Many writers stretching back hundreds of years have always held in high regard their alcoholic choices. As Hemingway describes in ‘A Moveable Feast’:
‘In Europe then we thought of wine as something as healthy and normal as food and also as a great giver of happiness and well being and delight. […] it was as natural as eating and to me as necessary…’
For them it kept time moving simultaneously slowly and quickly, and however heavy the hangover might be the next day, they wouldn’t say no to the next drink that came to them.
It was that opportunity to socialise with either their closest companions or the next stranger that would walk into the bar, to talk and act with unstable freedom that otherwise wouldn’t occur under sober circumstances. It is then up to the skilled writer to then extract these details in a hungover state, note them down and manage to abstain just for a brief period in order to craft a piece of writing.
This leads them to a key component of writing that alcohol unconsciously teaches them: research. In P. J. O‘Rourke’s words: ‘I like to do my principal research in bars, where people are more likely to tell the truth or, at least, lie less convincingly than they do in briefings and books.’ It is not only in the socialising where they gather stories or information, but the inebriated gaps in memory can be later retrieved by those who were there to witness the occasion. On the other hand, gaps present the writer with the capacity to interpret the situation using another important component: the imagination.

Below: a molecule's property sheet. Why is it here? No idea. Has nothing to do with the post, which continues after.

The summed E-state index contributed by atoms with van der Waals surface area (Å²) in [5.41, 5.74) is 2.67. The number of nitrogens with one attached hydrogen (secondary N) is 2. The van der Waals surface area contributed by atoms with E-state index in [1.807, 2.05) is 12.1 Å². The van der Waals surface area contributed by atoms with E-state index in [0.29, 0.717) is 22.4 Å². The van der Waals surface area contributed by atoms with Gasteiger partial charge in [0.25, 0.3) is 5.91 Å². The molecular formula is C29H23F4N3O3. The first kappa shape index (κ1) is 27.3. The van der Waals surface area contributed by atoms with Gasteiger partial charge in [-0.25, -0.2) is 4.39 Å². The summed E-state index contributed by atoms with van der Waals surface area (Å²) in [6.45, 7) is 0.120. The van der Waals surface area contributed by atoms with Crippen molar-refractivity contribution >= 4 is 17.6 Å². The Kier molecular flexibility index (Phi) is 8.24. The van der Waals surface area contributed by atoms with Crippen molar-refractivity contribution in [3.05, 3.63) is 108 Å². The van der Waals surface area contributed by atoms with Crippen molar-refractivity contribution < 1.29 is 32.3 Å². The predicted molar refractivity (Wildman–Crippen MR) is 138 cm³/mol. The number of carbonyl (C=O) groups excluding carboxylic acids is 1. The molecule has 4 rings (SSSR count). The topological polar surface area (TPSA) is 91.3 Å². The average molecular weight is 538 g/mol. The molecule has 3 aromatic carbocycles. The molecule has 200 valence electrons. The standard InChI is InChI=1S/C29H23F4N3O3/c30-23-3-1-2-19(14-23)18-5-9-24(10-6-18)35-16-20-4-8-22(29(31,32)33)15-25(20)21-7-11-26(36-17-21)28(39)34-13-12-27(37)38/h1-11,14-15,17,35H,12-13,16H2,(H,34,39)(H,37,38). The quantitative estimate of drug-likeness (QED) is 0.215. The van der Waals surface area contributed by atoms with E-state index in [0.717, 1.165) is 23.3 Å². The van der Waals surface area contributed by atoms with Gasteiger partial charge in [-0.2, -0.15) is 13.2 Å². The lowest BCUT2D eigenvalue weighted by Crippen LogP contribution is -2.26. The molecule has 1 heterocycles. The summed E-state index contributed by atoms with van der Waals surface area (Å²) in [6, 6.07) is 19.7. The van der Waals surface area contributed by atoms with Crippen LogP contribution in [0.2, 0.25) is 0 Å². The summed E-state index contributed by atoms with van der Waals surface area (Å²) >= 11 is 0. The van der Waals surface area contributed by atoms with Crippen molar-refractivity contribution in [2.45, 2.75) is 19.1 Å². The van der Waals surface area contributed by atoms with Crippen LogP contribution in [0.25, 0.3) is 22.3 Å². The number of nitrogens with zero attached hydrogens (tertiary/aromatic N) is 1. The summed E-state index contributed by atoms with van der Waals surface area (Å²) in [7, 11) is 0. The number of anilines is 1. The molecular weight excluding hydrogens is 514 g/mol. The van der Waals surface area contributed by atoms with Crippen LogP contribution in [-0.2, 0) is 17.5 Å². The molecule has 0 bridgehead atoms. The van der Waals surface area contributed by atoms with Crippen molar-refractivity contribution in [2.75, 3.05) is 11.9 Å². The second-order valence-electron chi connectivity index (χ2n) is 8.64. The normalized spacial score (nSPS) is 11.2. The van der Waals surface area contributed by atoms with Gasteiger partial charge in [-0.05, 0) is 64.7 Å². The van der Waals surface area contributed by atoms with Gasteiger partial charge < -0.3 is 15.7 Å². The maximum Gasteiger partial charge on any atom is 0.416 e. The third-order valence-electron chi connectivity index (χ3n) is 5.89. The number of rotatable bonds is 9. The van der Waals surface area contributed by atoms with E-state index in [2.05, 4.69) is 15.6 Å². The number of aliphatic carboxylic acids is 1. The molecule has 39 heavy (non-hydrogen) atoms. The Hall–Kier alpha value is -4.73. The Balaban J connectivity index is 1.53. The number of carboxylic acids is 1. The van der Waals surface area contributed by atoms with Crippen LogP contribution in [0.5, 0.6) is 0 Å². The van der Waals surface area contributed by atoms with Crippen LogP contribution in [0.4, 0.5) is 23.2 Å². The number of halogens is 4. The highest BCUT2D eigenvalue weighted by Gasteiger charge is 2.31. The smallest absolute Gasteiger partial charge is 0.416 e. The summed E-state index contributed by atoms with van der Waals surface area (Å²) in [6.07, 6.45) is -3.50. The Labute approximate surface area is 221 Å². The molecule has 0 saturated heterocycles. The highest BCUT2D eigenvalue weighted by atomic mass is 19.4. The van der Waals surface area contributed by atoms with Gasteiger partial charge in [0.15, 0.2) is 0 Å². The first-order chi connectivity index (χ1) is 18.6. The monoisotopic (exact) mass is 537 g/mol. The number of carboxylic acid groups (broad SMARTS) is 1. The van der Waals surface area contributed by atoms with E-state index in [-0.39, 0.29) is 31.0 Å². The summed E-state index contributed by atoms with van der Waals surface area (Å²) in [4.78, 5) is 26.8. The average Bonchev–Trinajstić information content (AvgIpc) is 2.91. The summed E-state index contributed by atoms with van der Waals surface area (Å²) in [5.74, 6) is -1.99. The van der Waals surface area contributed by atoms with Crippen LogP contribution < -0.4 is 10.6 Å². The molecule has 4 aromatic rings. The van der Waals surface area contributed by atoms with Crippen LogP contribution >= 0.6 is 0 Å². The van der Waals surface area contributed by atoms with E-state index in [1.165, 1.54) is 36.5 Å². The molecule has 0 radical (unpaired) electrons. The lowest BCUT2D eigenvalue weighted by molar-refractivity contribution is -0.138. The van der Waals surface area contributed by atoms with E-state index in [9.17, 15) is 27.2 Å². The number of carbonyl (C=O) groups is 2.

Notable writers such as Bukowski, Kerouac, and Welsh have written extensively on alcohol (among other debaucheries), almost to the point of dependence. It must always be kept in mind that there is always the risk of alcoholic capitulation, but it is a risk that, if kept in check, is more than worth its troubles. It is almost inescapable with its inter-connected links to other pleasurable outlets such as eating, gig-going and sporting events, and it’s there because it enhances the experience through unbridled concentration towards those aspects. To tenuously link Blake, it temporarily unshackles those ‘mind forg’d manacles’ of sobriety and allows us to forget about responsibilities large or miniscule.
Now it would be a stretch to suggest that all of us should be drunk all the time, otherwise nothing (especially writing) would ever get done; we’d be enjoying ourselves too much to ever write down the tale. It is with a balance that many of the greatest works of literature have appeared. One such example, with which I sign off this essay with, is Lord Byron’s ‘Don Juan’, in which he writes:
Man, being reasonable, must get drunk;
The best of life is but intoxication:
Glory, the grape, love, gold, in these are sunk
The hopes of all men, and of every nation;
Without their sap, how branchless were the trunk
Of life’s strange tree, so fruitful on occasion!
But to return,–Get very drunk; and when
You wake with headache, you shall see what then.